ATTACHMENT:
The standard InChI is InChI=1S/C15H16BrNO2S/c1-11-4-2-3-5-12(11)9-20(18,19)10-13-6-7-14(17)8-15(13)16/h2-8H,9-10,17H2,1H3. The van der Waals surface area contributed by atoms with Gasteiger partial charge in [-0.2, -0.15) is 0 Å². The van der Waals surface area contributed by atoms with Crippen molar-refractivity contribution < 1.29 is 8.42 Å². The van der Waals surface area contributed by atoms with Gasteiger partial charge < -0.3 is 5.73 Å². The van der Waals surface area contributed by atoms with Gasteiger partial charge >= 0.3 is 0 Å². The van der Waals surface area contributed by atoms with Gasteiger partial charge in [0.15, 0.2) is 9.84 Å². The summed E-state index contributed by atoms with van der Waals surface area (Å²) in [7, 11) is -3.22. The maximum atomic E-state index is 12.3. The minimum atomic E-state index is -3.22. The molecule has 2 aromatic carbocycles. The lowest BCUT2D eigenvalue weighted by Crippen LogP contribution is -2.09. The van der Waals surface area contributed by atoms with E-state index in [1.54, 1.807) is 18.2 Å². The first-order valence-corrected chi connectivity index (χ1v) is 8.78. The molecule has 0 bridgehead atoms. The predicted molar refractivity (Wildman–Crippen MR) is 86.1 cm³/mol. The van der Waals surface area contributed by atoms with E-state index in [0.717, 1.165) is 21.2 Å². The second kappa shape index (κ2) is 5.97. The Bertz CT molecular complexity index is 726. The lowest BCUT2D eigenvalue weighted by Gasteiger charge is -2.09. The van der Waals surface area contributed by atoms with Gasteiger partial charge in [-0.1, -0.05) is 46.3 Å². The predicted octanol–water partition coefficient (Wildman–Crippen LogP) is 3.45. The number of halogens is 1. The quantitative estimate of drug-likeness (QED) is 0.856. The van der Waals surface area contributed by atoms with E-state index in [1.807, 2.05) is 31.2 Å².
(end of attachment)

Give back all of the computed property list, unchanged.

The standard InChI is InChI=1S/C15H16BrNO2S/c1-11-4-2-3-5-12(11)9-20(18,19)10-13-6-7-14(17)8-15(13)16/h2-8H,9-10,17H2,1H3. The van der Waals surface area contributed by atoms with Gasteiger partial charge in [-0.2, -0.15) is 0 Å². The van der Waals surface area contributed by atoms with Crippen molar-refractivity contribution < 1.29 is 8.42 Å². The van der Waals surface area contributed by atoms with Gasteiger partial charge < -0.3 is 5.73 Å². The van der Waals surface area contributed by atoms with Gasteiger partial charge >= 0.3 is 0 Å². The van der Waals surface area contributed by atoms with Gasteiger partial charge in [0.15, 0.2) is 9.84 Å². The summed E-state index contributed by atoms with van der Waals surface area (Å²) in [7, 11) is -3.22. The maximum atomic E-state index is 12.3. The minimum atomic E-state index is -3.22. The molecule has 2 aromatic carbocycles. The lowest BCUT2D eigenvalue weighted by Crippen LogP contribution is -2.09. The van der Waals surface area contributed by atoms with E-state index in [1.54, 1.807) is 18.2 Å². The first-order valence-corrected chi connectivity index (χ1v) is 8.78. The molecule has 0 bridgehead atoms. The predicted molar refractivity (Wildman–Crippen MR) is 86.1 cm³/mol. The van der Waals surface area contributed by atoms with E-state index in [0.717, 1.165) is 21.2 Å². The second kappa shape index (κ2) is 5.97. The Bertz CT molecular complexity index is 726. The lowest BCUT2D eigenvalue weighted by Gasteiger charge is -2.09. The van der Waals surface area contributed by atoms with Gasteiger partial charge in [-0.1, -0.05) is 46.3 Å². The predicted octanol–water partition coefficient (Wildman–Crippen LogP) is 3.45. The number of halogens is 1. The quantitative estimate of drug-likeness (QED) is 0.856. The van der Waals surface area contributed by atoms with E-state index in [1.807, 2.05) is 31.2 Å².